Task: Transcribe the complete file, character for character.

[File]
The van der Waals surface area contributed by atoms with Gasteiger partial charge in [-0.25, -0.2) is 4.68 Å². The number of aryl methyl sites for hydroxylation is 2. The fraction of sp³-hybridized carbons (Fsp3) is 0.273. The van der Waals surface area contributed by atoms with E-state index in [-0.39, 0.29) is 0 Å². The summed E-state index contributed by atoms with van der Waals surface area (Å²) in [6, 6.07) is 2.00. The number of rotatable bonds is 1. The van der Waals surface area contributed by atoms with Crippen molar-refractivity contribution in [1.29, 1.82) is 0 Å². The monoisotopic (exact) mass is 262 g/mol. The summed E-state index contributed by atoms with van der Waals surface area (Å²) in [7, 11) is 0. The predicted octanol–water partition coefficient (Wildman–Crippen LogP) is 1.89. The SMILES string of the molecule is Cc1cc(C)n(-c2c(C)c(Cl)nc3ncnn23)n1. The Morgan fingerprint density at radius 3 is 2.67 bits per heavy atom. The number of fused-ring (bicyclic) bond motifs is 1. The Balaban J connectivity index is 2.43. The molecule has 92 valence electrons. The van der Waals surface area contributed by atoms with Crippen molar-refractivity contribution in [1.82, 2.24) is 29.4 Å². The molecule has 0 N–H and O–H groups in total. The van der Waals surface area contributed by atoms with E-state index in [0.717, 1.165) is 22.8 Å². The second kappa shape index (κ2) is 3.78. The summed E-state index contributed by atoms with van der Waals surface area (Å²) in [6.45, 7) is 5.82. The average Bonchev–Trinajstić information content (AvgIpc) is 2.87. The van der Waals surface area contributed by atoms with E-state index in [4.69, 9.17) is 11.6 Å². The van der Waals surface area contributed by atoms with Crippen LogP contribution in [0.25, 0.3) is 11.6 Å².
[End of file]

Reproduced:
The van der Waals surface area contributed by atoms with Gasteiger partial charge in [-0.25, -0.2) is 4.68 Å². The number of aryl methyl sites for hydroxylation is 2. The fraction of sp³-hybridized carbons (Fsp3) is 0.273. The van der Waals surface area contributed by atoms with E-state index in [-0.39, 0.29) is 0 Å². The summed E-state index contributed by atoms with van der Waals surface area (Å²) in [6, 6.07) is 2.00. The number of rotatable bonds is 1. The van der Waals surface area contributed by atoms with Crippen molar-refractivity contribution in [1.29, 1.82) is 0 Å². The monoisotopic (exact) mass is 262 g/mol. The summed E-state index contributed by atoms with van der Waals surface area (Å²) in [7, 11) is 0. The predicted octanol–water partition coefficient (Wildman–Crippen LogP) is 1.89. The SMILES string of the molecule is Cc1cc(C)n(-c2c(C)c(Cl)nc3ncnn23)n1. The Morgan fingerprint density at radius 3 is 2.67 bits per heavy atom. The number of fused-ring (bicyclic) bond motifs is 1. The Balaban J connectivity index is 2.43. The molecule has 92 valence electrons. The van der Waals surface area contributed by atoms with Crippen molar-refractivity contribution in [1.82, 2.24) is 29.4 Å². The molecule has 0 N–H and O–H groups in total. The van der Waals surface area contributed by atoms with E-state index in [0.717, 1.165) is 22.8 Å². The second kappa shape index (κ2) is 3.78. The summed E-state index contributed by atoms with van der Waals surface area (Å²) in [6.45, 7) is 5.82. The average Bonchev–Trinajstić information content (AvgIpc) is 2.87. The van der Waals surface area contributed by atoms with E-state index in [4.69, 9.17) is 11.6 Å². The van der Waals surface area contributed by atoms with Crippen LogP contribution in [0.25, 0.3) is 11.6 Å².